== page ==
Saturday, June 6, 2015
Both of my children are in high school and have taken or are currently taken Advanced Placement (AP) courses.
I used to not give AP classes much thought. Now, they have become the bane of my existence.
Having watched my children go through several AP level classes and witnessed their struggles and celebrations, a few thoughts come to mind about AP classes:
1. If students are being taught college level classes in high school, what skills are they missing out on from their high school level classes that they are not taking? My own children have struggled with the writing portion of their AP classes. They are expected to write at a higher level -- but no one has ever taught them how to do this. These skills are taught in the high school level classes, which AP students miss. How will this affect them when they get to college? Are we creating a learning gap?
2. Many teachers of AP classes expect the students to be able to perform at a college level -- but they are not college students. Readiness is a huge factor. We all know from our own students that some kids are just not "ready" for the material we present so it takes them longer until they understand. This time can come at a high price.
3. I wonder...when students get to college and pass out of entry level classes because of their AP scores, does this put them at a disadvantage in their higher level college courses? For example, if a student passes out of Biology I and enters college at Biology II, do they struggle with Biology II at all? If so, this could have a monetary consequence.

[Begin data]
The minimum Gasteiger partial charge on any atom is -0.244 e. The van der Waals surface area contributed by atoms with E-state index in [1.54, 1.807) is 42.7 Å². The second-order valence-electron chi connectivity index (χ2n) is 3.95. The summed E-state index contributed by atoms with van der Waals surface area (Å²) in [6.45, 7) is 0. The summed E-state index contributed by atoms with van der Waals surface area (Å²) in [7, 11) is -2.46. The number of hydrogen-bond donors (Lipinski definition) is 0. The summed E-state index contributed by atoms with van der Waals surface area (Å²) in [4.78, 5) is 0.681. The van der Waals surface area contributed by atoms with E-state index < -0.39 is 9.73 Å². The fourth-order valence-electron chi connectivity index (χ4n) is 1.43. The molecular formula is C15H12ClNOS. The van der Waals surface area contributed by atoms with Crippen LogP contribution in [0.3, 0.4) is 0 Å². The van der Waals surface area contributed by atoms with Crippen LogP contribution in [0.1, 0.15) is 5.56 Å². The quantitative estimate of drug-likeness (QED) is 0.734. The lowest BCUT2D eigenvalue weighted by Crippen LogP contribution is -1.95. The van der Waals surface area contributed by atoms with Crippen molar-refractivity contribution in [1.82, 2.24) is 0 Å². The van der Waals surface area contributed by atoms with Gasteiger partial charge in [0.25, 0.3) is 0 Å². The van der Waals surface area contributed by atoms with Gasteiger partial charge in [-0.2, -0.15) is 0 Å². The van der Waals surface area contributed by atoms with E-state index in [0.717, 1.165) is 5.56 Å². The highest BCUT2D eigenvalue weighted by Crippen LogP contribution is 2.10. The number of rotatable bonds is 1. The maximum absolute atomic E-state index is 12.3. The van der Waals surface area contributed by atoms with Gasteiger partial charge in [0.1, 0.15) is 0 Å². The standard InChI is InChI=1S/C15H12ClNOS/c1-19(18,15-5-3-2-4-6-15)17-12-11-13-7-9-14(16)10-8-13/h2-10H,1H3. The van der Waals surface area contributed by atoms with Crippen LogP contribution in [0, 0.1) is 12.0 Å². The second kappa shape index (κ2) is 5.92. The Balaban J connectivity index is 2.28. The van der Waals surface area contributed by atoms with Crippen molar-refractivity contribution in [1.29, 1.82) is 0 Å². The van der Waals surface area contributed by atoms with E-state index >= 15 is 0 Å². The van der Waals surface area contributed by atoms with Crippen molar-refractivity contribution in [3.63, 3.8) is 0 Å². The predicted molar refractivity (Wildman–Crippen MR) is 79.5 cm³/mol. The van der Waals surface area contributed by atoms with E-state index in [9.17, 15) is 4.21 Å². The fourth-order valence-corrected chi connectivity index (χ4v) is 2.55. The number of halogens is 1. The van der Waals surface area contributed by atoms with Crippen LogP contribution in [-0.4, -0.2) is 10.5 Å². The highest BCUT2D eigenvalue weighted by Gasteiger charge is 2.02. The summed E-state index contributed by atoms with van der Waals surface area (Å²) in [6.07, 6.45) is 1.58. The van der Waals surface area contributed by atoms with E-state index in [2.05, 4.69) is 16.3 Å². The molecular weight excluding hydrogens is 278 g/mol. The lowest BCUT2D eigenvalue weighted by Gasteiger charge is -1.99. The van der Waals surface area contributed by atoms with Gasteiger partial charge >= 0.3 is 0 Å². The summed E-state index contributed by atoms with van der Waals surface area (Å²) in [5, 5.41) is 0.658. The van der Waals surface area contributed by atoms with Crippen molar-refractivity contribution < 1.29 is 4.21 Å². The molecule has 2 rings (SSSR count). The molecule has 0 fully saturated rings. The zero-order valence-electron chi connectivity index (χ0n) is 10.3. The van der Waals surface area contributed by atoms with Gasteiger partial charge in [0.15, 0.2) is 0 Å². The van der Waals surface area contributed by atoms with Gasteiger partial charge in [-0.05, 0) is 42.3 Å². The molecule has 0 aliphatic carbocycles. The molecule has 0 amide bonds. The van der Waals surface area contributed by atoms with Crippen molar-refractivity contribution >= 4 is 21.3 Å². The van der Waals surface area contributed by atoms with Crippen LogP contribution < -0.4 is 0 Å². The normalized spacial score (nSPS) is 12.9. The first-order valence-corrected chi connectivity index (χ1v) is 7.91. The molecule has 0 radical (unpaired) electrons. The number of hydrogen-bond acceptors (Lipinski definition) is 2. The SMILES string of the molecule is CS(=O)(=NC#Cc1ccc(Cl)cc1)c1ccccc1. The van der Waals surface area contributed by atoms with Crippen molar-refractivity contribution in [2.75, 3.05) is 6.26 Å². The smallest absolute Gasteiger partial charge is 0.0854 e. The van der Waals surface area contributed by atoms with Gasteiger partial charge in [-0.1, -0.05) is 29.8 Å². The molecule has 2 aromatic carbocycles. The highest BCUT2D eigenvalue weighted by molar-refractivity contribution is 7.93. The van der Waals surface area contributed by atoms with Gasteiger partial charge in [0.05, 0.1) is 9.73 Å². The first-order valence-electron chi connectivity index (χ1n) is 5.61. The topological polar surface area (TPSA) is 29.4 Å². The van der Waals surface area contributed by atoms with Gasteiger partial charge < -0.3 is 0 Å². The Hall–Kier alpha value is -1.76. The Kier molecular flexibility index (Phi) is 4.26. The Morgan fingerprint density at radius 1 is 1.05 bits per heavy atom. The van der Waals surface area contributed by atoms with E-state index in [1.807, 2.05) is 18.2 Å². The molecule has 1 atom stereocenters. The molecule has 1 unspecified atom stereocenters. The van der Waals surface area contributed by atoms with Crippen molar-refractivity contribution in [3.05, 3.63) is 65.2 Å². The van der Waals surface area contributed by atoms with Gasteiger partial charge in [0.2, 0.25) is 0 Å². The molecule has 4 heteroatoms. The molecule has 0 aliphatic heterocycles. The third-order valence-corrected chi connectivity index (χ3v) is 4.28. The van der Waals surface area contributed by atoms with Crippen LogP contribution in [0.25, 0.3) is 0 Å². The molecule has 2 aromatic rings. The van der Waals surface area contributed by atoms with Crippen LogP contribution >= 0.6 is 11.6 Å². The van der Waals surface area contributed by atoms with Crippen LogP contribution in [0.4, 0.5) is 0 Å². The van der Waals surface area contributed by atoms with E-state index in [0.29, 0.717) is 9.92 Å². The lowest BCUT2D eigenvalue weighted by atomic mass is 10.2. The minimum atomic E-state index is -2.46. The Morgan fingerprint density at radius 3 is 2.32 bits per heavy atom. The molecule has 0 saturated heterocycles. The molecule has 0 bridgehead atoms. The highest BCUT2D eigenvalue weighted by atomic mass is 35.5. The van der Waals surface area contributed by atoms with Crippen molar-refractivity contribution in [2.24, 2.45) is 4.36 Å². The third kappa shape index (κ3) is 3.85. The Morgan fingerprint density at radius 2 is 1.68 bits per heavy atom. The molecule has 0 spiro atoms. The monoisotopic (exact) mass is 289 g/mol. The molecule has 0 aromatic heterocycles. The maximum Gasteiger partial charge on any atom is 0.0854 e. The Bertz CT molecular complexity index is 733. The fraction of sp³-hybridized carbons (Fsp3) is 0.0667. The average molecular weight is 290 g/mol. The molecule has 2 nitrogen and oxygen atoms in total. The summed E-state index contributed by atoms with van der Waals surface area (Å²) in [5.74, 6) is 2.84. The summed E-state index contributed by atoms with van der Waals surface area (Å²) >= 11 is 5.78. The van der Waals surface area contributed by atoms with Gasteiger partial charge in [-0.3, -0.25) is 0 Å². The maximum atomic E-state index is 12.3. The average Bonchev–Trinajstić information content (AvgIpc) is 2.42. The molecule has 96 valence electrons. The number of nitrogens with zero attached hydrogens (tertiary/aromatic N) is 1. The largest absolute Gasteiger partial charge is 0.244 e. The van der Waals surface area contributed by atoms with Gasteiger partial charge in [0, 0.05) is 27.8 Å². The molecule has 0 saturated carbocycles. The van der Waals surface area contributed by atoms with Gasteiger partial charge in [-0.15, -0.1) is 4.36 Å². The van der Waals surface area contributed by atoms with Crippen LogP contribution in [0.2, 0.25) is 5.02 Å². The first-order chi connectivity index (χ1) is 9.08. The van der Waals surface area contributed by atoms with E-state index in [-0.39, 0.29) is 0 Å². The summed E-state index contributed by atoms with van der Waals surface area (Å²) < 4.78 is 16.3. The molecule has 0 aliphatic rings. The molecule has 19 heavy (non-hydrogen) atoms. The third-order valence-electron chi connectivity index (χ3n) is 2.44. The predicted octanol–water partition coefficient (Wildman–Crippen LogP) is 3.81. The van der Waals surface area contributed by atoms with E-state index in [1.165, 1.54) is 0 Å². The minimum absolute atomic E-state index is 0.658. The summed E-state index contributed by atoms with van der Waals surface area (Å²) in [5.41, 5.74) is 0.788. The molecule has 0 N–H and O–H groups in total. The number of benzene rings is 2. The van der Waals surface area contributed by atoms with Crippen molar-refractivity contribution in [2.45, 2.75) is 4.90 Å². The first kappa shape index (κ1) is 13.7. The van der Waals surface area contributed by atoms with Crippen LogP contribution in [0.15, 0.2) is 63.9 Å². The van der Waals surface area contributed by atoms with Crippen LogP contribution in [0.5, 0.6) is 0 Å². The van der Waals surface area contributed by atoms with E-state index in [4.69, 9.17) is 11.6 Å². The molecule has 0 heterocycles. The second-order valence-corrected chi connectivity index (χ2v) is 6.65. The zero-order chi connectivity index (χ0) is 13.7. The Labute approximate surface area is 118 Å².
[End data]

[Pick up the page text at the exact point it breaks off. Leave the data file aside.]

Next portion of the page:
4. Are AP courses the ultimate "teaching to the test?" AP exams are given in the spring. The entire year is spent preparing students for a passing score on the test. After the exam is given, some teachers choose to essentially stop teaching for the year. Movies are shown. Games are played. Parties are thrown. Learning has stopped.
5. Does AP credit actually help students graduate college earlier?
This past year, my son had an absolutely horrible experience in his AP Calculus class. His teacher, who was in her final year before retirement, did very little teaching. Students were left to pretty much learn Calculus on their own. When my son was planning his schedule for next year, he wanted to take the next AP Calculus course. However, with his teacher from this year retiring, the school found themselves without a teacher for that course. Their solution -- hire back the retiring teacher to teach only that one AP Calculus course.
I expressed my frustrations and concerns to the school principal. Why would the school hire back a teacher who was so terrible that she made the entire school year miserable for her students and their families? The principal's response: "Because she has demonstrated that she can get students to pass the AP exam at a level that puts us above the state's average."
Am I totally missing the boat here? Are you a high school AP teacher who could share some insight with me? Is this problem just exclusive to my own children's high school? As we look toward courses for next year, I am inclined to tell my kids to pass on the AP classes.
I'd love to hear your thoughts.
Labels: teaching thoughts